LANCASTER COUNTY, S.C. (QUEEN CITY NEWS) — The Lancaster County School District has declared this Friday an ‘E-Learning Day’ for schools due to projected severe weather from Hurricane Ian.

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We have been watching the Hurricane all week in regards to the impact it may have on our school district. These decisions are never easy to make because no one can ultimately guarantee what will happen. Given that we have no guarantees we must make the best decision possible on the data and circumstances we have at present.

Bryan Vaughn, Director of Communications & Safety

Lancaster County expects to experience windy conditions by mid-morning on Friday in portions of the county. Based on the totality of the circumstances, school officials said this Friday, Sept. 30, will be an ‘E-Learning Day’ for schools.

School and office buildings will be closed on Friday.

All afterschool programs including extracurricular activities beginning Friday, Sept. 30, and through the weekend will be closed. Friday night football games have been moved to Thursday, Sept. 29.

Our county is very big and stretches more than 45 miles from top to bottom. The latest weather predictions show parts of our county getting winds of 20 to 30 mph with wind gusts exceeding 40 mph. If this comes to fruition we will face dangers operating school buses and in transportation in general. Winds are clearly no friend of a high profile vehicle like a bus and could cause one to tip over or go off the road. We also have many employees, parents, and young drivers we are concerned about as well. We have to do what’s best for the district as a whole.

Bryan Vaughn, Director of Communications & Safety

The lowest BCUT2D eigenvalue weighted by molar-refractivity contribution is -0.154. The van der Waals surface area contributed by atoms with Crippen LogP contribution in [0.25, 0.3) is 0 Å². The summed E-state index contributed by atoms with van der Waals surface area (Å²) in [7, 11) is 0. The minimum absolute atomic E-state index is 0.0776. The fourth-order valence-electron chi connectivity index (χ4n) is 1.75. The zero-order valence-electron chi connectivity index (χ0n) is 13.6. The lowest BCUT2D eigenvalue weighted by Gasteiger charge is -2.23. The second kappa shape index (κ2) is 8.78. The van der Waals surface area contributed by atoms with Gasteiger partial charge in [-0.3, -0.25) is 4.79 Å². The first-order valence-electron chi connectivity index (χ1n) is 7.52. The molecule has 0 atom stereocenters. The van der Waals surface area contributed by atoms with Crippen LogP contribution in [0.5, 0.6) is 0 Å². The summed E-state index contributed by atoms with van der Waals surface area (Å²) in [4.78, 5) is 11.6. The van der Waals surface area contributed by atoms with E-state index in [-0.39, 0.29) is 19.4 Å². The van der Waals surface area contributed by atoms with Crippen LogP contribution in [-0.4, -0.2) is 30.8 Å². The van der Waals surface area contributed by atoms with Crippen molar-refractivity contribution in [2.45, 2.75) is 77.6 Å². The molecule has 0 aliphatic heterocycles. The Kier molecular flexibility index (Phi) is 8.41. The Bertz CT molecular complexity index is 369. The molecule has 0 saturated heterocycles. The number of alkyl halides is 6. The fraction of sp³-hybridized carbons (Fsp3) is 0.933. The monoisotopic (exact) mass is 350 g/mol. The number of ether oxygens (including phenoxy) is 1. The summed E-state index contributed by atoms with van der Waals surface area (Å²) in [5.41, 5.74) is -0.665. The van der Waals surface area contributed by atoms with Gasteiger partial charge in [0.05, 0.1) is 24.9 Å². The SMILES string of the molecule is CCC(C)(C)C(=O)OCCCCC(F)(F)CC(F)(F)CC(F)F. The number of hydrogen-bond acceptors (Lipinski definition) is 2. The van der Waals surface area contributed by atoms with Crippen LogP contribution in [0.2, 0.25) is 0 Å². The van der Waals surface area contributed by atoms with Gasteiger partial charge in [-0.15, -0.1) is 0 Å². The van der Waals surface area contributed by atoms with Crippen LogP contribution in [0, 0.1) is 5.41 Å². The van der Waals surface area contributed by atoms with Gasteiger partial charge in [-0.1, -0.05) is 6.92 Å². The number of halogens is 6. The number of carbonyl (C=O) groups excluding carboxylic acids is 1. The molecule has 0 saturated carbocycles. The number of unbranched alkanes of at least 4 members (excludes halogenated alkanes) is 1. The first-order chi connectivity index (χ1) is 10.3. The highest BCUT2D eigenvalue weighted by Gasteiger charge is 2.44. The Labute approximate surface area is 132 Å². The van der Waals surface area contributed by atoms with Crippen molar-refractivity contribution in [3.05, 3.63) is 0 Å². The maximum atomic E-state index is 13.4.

Governor Henry McMaster and state emergency leaders on Tuesday encouraged South Carolinians from the coast to the upstate to be prepared for impacts from Hurricane Ian.

“We are fully prepared for whatever comes,” said Gov. McMaster. “We’ve been through a lot of hurricanes and tornadoes and other storms together.”

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Director Kim Stenson with the SC Emergency Management Division said the agency is working with state and local partners when it comes to preparedness and any possible action in terms of response to the storm.

He said residents should review their emergency plans and consider actions they need to take if threatened by the storm. That would include having bottled water and non-perishable food for every person in the family for a three-day period.

“It’s important for all of us to have emergency plans in place for whatever disaster situation we might encounter, Hurricane Ian is no different,” said Stenson. “Everyone should be their own emergency manager.”

South Carolina leaders said they are preparing for sporadic outages and say residents across the state should also be prepared for that possibility.